Important Medicaid Information for Illinois in 2015
In order to stay up to date on Medicaid planning, it is important to know about the updates that the program has made in Illinois for this year. The Illinois Medicaid program announced information for 2015 regarding spousal protection, asset transfers, income, home equity limits, and estate recovery that may affect how you are planning for Medicaid eligibility in the coming year.
Medicaid Spousal Protections
Medicaid law allows spouses of applicants and participants in the program to be protected from the “spend down” provisions of the program. It ensures that the spouse has at least the minimum financial support necessary to continue to live their normal life while the Medicaid participant gets the treatment that they need.
Called the “community spouse resource allowance,” this protection is the most that a state may allow a spouse to retain while still qualifying the other spouse for Medicaid. In Illinois, this year the resource allowance is $109,560. In addition, the state is allowing an increased community spouse resource allowance as long as there is a hearing to determine the need.
For 2015, Illinois is also continuing to allow actuarially sound annuities for spouses of Medicaid participants. Finally, the state is also allowing up to $2,739 in a monthly maintenance needs allowance if the community spouse does not meet their minimum income level. This amount is taken from the monthly income of the Medicaid participant spouse.
Medicaid Asset Transfers
In order to qualify for Medicaid, you cannot have transferred significant assets soon before applying to the program. The penalty for doing so is set as a period of time that the Medicaid program will not cover the costs of the participant. This time period is determined by dividing the value of the assets transferred by the average cost of a nursing home stay. In Illinois, the nursing home cost is determined by taking the daily rate of the applicant’s stay and multiplying it by thirty.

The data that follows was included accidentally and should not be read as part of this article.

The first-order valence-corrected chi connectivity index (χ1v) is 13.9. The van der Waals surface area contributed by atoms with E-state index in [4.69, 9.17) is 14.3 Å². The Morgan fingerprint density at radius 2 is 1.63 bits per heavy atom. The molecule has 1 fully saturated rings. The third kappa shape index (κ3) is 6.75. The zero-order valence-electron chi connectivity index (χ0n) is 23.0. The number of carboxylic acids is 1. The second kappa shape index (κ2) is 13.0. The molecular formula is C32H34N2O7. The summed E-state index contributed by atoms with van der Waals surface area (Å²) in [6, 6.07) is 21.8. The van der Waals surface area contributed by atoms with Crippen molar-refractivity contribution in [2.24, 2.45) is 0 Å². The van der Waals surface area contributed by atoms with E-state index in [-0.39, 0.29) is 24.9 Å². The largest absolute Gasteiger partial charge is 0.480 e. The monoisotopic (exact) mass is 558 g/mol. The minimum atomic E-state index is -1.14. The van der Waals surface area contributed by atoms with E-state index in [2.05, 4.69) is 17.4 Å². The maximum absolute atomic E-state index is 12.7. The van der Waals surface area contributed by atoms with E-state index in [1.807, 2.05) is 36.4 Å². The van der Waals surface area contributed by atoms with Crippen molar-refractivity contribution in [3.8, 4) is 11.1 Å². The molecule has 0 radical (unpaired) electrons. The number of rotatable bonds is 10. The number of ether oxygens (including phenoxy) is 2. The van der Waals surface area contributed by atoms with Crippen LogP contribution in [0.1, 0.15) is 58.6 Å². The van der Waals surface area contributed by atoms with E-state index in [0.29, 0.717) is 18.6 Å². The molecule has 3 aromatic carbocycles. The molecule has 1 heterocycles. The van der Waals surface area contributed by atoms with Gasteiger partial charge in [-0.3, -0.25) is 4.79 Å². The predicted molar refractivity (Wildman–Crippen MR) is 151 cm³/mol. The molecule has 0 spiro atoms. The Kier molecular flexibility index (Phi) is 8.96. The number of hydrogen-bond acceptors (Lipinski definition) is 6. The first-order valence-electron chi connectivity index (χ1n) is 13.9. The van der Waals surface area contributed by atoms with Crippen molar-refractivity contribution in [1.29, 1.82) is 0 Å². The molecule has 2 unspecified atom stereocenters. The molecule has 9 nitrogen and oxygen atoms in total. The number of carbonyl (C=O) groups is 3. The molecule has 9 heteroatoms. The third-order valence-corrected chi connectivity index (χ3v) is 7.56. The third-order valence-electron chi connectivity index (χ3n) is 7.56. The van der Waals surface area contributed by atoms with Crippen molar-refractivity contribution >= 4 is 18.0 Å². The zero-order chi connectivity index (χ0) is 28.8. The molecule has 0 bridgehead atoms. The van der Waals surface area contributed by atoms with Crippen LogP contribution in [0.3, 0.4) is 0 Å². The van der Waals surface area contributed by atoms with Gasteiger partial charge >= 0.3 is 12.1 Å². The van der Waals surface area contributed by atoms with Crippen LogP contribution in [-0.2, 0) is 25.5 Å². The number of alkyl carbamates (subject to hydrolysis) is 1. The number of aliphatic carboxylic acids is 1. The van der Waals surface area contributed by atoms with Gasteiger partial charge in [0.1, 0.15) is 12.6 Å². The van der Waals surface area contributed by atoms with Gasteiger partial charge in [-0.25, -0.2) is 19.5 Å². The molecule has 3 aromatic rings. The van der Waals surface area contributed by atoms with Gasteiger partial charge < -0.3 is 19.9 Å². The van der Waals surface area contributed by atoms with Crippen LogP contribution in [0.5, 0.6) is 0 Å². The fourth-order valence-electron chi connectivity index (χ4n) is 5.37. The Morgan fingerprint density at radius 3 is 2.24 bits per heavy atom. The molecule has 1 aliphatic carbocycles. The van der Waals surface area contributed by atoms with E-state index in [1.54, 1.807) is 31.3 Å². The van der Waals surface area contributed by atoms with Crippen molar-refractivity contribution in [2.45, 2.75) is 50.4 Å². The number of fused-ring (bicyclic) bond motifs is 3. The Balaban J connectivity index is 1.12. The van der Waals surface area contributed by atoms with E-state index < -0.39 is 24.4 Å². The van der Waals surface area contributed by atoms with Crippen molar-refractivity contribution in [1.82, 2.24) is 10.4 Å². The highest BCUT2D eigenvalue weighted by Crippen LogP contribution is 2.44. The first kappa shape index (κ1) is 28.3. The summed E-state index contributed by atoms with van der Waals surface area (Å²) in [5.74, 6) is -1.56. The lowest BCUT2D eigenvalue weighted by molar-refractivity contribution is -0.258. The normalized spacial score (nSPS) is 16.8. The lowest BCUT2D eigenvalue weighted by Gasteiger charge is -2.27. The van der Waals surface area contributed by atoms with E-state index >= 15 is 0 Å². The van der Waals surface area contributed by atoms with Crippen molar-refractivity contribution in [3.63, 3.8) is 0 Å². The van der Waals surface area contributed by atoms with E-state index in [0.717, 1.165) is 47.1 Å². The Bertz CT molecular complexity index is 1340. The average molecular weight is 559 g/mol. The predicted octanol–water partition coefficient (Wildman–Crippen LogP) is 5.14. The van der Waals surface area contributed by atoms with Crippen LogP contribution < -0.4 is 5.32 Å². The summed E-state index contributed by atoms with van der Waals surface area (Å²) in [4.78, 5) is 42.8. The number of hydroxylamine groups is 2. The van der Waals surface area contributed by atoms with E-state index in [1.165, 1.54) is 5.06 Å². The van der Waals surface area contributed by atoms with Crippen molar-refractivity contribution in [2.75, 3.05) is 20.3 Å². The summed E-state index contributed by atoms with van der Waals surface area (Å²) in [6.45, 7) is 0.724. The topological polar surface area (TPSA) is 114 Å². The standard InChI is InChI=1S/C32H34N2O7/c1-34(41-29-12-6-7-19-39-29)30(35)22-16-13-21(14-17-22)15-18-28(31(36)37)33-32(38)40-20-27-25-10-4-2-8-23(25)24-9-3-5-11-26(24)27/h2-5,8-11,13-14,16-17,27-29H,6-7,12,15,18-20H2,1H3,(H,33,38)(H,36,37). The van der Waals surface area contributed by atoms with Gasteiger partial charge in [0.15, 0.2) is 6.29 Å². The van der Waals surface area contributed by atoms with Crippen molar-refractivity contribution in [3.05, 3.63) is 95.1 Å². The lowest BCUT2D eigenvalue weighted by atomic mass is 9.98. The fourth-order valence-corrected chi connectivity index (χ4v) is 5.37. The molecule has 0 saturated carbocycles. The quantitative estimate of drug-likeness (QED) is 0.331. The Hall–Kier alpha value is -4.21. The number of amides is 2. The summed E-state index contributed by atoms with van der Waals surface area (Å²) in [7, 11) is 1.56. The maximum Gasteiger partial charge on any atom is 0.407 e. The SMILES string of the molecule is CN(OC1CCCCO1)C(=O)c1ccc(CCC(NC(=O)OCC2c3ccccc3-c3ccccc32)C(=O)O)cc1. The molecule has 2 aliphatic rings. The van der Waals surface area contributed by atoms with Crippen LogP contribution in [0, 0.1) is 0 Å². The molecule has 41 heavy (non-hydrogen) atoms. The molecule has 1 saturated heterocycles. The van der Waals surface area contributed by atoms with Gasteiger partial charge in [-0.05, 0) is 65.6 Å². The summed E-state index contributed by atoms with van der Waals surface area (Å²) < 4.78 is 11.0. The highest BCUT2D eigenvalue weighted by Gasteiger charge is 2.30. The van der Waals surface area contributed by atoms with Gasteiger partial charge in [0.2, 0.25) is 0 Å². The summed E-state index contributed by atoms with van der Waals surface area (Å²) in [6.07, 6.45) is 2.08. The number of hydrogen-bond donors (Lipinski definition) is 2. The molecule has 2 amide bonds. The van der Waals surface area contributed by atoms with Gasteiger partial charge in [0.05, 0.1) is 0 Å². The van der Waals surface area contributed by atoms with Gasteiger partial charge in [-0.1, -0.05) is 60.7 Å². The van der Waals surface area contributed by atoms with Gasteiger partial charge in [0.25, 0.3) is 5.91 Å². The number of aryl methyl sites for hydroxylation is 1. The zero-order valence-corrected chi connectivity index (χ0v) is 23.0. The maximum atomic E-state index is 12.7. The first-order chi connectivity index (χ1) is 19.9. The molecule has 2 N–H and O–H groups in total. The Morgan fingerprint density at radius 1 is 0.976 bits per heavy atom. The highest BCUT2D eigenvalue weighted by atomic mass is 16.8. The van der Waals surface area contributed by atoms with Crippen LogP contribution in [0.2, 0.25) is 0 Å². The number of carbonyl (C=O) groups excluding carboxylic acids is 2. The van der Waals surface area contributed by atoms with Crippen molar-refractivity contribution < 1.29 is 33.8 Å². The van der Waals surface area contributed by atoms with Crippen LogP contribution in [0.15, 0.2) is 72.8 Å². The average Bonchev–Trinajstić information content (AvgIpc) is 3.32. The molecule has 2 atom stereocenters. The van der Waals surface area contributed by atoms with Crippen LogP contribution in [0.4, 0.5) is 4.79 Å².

Medicaid Home Equity Limits
Applicants for Medicaid do not have to sell their home in order to qualify for the program. In some states, an applicant must only prove that they intend to return home, and in other states the applicant must prove a likelihood of return. However, in Illinois, principal residences are not counted by Medicaid only up to an equity interest in the home of $552,000. If there is more equity in the home, Medicaid will count it against the applicant.
Medicaid Estate Recovery
The Medicaid program attempts to recover from the estate of a participant the costs of long-term care after the participant’s death. However, no recovery can take place until the death of the participant’s spouse, as long as there is a child under the age of 21, or if there is a child who is blind or disabled.
Medicaid aims to recover costs from the probate estate. However, Illinois has not opted to include in its definition of “probate estate” any interests that pass outside of probate. In 2015, the state has also provided a limited hardship provision in its estate recovery plan.
Contact a Medicaid Planning Attorney Today
If you or someone that you know needs help in their Medicaid planning or has other questions regarding the Medicaid planning process in Northbrook, Highland Park, Skokie, Glencoe, Evanston, or Glenview, let the Medicaid planning attorneys at Orlowsky & Wilson, Ltd. help. Call the office or contact us today for a free and confidential consultation of your case.